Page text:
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Showing posts from January, 2016

Fried Cornbread

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Where I come from, fried cornbread has only 3 ingredients: Plain  Cornmeal, Water and Salt..... as my great-great grandmother taught my great grandmother, my great grandmother taught my grandmother, my grandmother taught my mother and my mother taught me.  Actually, this recipe goes back at least to the 1600s in my family.

Actually, I can't give a specific "recipe", because one does not exist.  Each person who cooks it alters the proportions to taste.  Some add more water for thinner, crispier, lacier edges.  Some add less water for thicker, softer patties.  Some add more or less salt.  Some like it browner, like the dark, caramelized areas on pan fried chicken.  My uncle added fresh chopped onion, a dash of garlic powder and a dash of cayenne pepper (which was considered heresy.... tasty, tasty heresy).




Basically, you just make a slurry of cornmeal and water and salt to taste.  It should look about like this:



Then heat oil for frying in a cast iron pan about medium hot.  D…

My Chili Recipe

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I've eaten a lot of great chili. Texas chili is awesome and has no beans. New Mexico chili (red and green) is fantastic... my great uncle makes an awesome pork chili verde! Midwestern chili is great in a diner, with freshly chopped onions an cheddar cheese. Carolina (N&S) style hamburgers would not bee complete without that specific style of drive in chili and a Nathan's hotdog just has to have that coney sauce. That said, I make damn good chili. I don't know what style it is, but I've spent years perfecting it. I use beans, not for filler but for flavor. The right beans add richness and sweetness and savoriness. Honestly, the technique is at least as important as the recipe - I'll probably need to do a video. Rex Stout, in a Nero Wolfe novel, wrote that chili was America's original gourmet food. European tradition says that we have 5 tastes; salty, sweet, savory, sour and bitter. Japanese tradition adds one more "umami", which is that hard to des…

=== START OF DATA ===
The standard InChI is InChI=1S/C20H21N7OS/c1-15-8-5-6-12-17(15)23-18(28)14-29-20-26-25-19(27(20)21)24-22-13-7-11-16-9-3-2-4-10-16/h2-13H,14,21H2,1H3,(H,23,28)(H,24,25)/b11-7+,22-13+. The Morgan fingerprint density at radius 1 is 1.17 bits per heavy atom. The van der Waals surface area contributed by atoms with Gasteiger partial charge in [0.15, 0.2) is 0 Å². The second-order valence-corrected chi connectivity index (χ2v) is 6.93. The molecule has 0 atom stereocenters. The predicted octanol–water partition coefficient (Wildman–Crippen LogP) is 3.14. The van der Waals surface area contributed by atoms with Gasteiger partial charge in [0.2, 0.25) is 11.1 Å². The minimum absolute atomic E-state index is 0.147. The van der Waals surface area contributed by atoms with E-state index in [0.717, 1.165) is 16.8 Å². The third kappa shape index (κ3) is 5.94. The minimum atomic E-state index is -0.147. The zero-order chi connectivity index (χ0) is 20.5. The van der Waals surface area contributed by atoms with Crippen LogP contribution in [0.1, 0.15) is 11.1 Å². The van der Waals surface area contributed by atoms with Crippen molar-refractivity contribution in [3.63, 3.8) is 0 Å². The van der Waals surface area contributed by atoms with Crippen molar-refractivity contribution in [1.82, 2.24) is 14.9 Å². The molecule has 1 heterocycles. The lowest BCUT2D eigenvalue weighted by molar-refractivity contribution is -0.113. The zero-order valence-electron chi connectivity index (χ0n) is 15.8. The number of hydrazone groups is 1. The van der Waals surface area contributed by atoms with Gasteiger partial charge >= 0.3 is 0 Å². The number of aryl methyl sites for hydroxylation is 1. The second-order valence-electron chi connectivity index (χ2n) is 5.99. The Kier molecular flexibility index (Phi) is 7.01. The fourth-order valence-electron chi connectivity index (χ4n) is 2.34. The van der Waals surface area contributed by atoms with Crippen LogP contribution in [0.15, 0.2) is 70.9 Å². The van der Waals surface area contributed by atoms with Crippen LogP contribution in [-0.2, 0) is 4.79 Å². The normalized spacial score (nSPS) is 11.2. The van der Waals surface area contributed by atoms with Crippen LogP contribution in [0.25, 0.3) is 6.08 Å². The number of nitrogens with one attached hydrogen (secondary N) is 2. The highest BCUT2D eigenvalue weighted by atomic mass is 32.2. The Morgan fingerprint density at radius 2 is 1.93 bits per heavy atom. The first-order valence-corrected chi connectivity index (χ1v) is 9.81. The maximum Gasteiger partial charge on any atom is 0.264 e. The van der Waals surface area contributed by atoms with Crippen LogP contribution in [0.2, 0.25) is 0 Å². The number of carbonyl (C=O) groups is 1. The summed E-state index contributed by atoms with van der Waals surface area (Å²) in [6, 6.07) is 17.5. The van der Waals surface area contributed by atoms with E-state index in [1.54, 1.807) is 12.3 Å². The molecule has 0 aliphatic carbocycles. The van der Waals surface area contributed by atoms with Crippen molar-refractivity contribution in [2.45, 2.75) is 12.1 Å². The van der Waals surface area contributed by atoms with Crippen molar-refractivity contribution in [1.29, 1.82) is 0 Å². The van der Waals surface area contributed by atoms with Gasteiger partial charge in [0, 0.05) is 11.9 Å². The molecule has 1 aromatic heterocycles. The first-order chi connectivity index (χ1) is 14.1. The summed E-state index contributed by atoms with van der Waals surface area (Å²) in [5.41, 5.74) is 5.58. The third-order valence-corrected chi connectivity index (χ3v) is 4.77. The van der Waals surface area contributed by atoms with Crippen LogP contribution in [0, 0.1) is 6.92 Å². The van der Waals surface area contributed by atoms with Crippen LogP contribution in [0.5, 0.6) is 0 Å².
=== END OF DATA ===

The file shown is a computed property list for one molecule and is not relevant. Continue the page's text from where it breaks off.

A Primer on Cornmeal and Cornbread

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As any elementary school student knows, corn was first cultivated in the "New World" by natives.  This was one of the first great foods taken back to Europe by explorer's and a staple of colonial cooking.  Cornmeal is simply ground dried corn.  Early Americans took to corn quickly and began figuring out ways to make bread and whisky from it.  Corn is actually more "American than apple pie", as it was a staple crop that enabled the independence of settler's from British and European imports.

Today, when one shops at a grocery store, one is likely to see several different brands and varieties of cornmeal.  There will be "Plain Cornmeal" in white and yellow varieties and "Self Rising" cornmeal also in yellow and white.  Most of these will be fine ground.  If you go to a specialty store (or  gristmill), you may see medium and coarse ground options, as well as other colors of cornmeal.  But, the average person only comes into contact with a fe…

Advice on Collards

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If you don't like collards, here is my advice: You never know what type of collard greens those are in the grocery store or where they come from. Collards can actually be grown and harvested most of the year, but the best, sweetest ones come straight from the field after the first frost. The old fashioned "cabbage head", also called Morris heading, are best. Stay away from loose or "Georgia" collards. You'll know they are good if you try a tender bit of a stem right where it joins the leaf. It should be sweet with just a hint of bitterness. We only cook them with fatback and salt ( no sugar or hamhock), but to each his own. To cook collards: wash the leaves thoroughly, tear out the stems, chop the leaves into long, thick ribbons, chop the tender parts of the stems and discard the tough parts. Render out a few slices of fatback in a deep, wide pot. Remove the fatback and add some collards. Place the lid on just long enough for that bunch to wilt down and make…